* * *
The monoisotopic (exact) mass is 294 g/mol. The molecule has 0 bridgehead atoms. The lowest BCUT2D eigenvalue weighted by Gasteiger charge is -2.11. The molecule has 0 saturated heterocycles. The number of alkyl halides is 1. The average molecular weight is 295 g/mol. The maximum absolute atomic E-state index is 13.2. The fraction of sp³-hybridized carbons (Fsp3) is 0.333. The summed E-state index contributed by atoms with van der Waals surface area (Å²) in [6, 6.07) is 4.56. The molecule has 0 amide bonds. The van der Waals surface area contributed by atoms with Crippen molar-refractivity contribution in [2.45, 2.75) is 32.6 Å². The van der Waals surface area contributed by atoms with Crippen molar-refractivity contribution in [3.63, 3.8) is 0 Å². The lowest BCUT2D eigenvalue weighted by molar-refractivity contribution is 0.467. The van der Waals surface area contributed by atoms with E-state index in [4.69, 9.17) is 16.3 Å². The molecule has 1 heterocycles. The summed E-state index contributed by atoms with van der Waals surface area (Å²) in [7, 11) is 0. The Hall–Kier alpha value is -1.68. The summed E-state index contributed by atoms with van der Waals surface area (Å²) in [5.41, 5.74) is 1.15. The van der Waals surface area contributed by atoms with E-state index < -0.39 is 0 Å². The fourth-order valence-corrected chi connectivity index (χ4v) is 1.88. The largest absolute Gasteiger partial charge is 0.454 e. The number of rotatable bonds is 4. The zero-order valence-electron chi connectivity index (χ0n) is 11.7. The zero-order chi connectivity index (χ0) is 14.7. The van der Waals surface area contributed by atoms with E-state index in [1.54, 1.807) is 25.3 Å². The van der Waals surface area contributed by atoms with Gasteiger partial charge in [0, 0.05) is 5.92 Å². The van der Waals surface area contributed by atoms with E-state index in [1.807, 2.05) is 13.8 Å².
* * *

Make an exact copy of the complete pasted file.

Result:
The monoisotopic (exact) mass is 294 g/mol. The molecule has 0 bridgehead atoms. The lowest BCUT2D eigenvalue weighted by Gasteiger charge is -2.11. The molecule has 0 saturated heterocycles. The number of alkyl halides is 1. The average molecular weight is 295 g/mol. The maximum absolute atomic E-state index is 13.2. The fraction of sp³-hybridized carbons (Fsp3) is 0.333. The summed E-state index contributed by atoms with van der Waals surface area (Å²) in [6, 6.07) is 4.56. The molecule has 0 amide bonds. The van der Waals surface area contributed by atoms with Crippen molar-refractivity contribution in [2.45, 2.75) is 32.6 Å². The van der Waals surface area contributed by atoms with Crippen molar-refractivity contribution in [3.63, 3.8) is 0 Å². The lowest BCUT2D eigenvalue weighted by molar-refractivity contribution is 0.467. The van der Waals surface area contributed by atoms with E-state index in [4.69, 9.17) is 16.3 Å². The molecule has 1 heterocycles. The summed E-state index contributed by atoms with van der Waals surface area (Å²) in [7, 11) is 0. The Hall–Kier alpha value is -1.68. The summed E-state index contributed by atoms with van der Waals surface area (Å²) in [5.41, 5.74) is 1.15. The van der Waals surface area contributed by atoms with E-state index < -0.39 is 0 Å². The fourth-order valence-corrected chi connectivity index (χ4v) is 1.88. The largest absolute Gasteiger partial charge is 0.454 e. The number of rotatable bonds is 4. The zero-order valence-electron chi connectivity index (χ0n) is 11.7. The zero-order chi connectivity index (χ0) is 14.7. The van der Waals surface area contributed by atoms with E-state index in [1.54, 1.807) is 25.3 Å². The van der Waals surface area contributed by atoms with Gasteiger partial charge in [0, 0.05) is 5.92 Å². The van der Waals surface area contributed by atoms with E-state index in [1.807, 2.05) is 13.8 Å².